Oddly, the interventionist Mr. Bush is a throwback to the isolationist Republicans of another era, a generation of politicians grounded in a combination of ignorance, public pandering and anger. This self-declared “War President” who found personal purpose in 9/11 would be agog that anyone could accuse him of living in an isolationist bubble—but he is. His team cooked the books and doctored the documents to convince the world that Saddam was a mortal threat to world peace. He rewarded the few allies who agreed with him. With those who disagreed (and who were, in the end, right about Saddam’s arsenal), he was the diplomatic equivalent of the brat who plugs his fingers in his ears to keep unpleasant truths far away.
Along the way, he has subverted the American ideas of truth, democratic responsibility and respect for the citizen. He has obfuscated and sloganeered, bridling, blustering and braying when asked for accountability, displaying a bullying arrogance and pride of ignorance rarely witnessed in Presidential history. He embraced distorted information, then punished the servile C.I.A. messengers for providing exactly the disinformation his administration had demanded all along.
As a front man, this light-minded draft dodger is a pale shadow of the man he seeks to emulate, Ronald Reagan. The late President was a giant of principle and pragmatism compared to George W. Bush.
It is time for him to go. He has sharded America’s reputation abroad, weakened our economy, undermined the concept of American democracy. His Presidency has been more than a disaster: It has been an assault on the integrity of American life.
After Osama bin Laden’s fundamentalist thugs murdered thousands of our friends, neighbors and fellow Americans, we instantly understood how wrong we were in the 1990’s, when we believed that nothing mattered, that political leaders were a subset of the celebrity culture, that ironic detachment was preferable to earnest engagement. We were, as a nation, creating a thoroughly spoiled, self-satisfied culture.
Through the example of heroic first-responders on 9/11, we saw the values that are at stake in this new conflict. The men and women who rushed into the doomed towers sacrificed their lives to save others. They loved life; they are our heroes. Those who immolated themselves to murder thousands of innocent people in the Twin Towers and the Pentagon sought only death. What more must we know?
George W. Bush provided leadership in the immediate aftermath of that terrible day. The terrorist masterminds, like Hitler in the late 1930 ’ s, believed that Americans were too flabby and content to defend their interests and would do anything to avoid war. Osama bin Laden, it has been said, told his minions that the Americans would never come to Afghanistan.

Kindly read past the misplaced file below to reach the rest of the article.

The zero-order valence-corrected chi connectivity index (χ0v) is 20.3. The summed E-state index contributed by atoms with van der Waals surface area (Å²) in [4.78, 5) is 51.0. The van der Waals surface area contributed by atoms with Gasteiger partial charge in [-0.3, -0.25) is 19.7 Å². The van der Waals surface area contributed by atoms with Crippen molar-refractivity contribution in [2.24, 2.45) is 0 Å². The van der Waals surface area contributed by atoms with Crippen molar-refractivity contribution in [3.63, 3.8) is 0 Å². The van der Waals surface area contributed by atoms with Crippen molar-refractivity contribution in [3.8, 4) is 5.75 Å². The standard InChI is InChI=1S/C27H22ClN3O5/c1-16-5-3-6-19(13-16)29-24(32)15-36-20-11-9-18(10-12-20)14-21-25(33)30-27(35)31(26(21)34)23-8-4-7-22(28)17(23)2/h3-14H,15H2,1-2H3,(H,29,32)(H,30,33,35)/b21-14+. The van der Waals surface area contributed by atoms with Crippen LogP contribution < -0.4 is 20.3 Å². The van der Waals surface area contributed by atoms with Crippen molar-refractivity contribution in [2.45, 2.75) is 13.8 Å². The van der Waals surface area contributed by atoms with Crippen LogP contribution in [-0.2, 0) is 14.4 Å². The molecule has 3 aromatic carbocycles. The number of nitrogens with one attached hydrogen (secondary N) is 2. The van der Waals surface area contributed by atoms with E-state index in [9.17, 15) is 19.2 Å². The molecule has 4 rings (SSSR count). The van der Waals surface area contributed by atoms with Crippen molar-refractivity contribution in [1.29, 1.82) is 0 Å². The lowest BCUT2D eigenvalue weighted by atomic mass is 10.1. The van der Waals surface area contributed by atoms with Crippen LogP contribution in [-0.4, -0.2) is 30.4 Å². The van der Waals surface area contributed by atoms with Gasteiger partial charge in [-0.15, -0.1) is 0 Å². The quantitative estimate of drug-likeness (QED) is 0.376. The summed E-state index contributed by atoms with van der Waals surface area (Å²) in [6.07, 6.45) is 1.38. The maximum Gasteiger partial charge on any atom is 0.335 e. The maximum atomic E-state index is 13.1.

But we did, and we did not go alone. We overthrew the murderous Taliban regime with the help of friends and allies who share our values, who saw—as we belatedly saw—the challenge of a new kind of fascism posing as religious dogma.
The months following 9/11 were Mr. Bush’s finest hours. It seems amazing to recall that the civilized world rallied around wounded, grieving America in the fall of 2001. Mr. Bush was presented with a glorious opportunity, a chance to rally the world against a new and pernicious form of totalitarianism.
But Mr. Bush, in a spectacular and historic blunder, gave in to his own worst instincts and his ideologically consumed advisors’ dim-sighted strategies in 2002. He alienated allies and friends as he focused not on Al Qaeda and Osama bin Laden, but on what he insisted was the uncompleted business with Saddam Hussein and Iraq, and soon forfeited the good will capital that this country had gained, literally out of the blue. His management of the war has been a disaster. Indeed, the shocking theft of 380 tons of explosives from an unprotected bunker in Iraq demonstrates the President’s incompetence as commander in chief.
At home, he has pursued a radical right-wing agenda, redistributing income to the rich, restricting American rights, rabidly shredding environmental protections, feeding noncompetitive government favors to his cronies and the Vice President’s, and giving his best rendition of feigned indignation when faced with the gross excesses of criminal corporations and their C.E.O.’s.
Mr. Bush campaigned as a compassionate conservative but has governed as a right-wing ideologue, a servant to the angriest demagogues in this good-natured and generous land. Devoid of curiosity, addicted to a stubborn belief in a few intractable ideas, programmed by tutors, cut off from newspapers, schooled by a mere decade in public life, he has little idea of or interest in the disaster he has made in the world and at home. He refuses to accept that the world is, in fact, more dangerous today than it was before his rabid crew had their way with the greatness of this nation.
John Kerry understands that disorder is dangerous in this world, that intelligence and rationality are the right partners to passion, resolve and principle. As he showed in his three focused and well-prepared debate performances with President Bush, he is a man of intensity and rationality, whose 30 years in public life have prepared him to restore America’s fundamental understanding of what it takes to be the “last, best hope on earth.” A soldier of freedom, an American idealist, a public man with a tested private soul, he seems to understand that leadership in a democracy entails eliciting the better angels of our nature, and that greatness begins with goodness and surmounts in strength.
John Kerry is the right choice now to lead our country.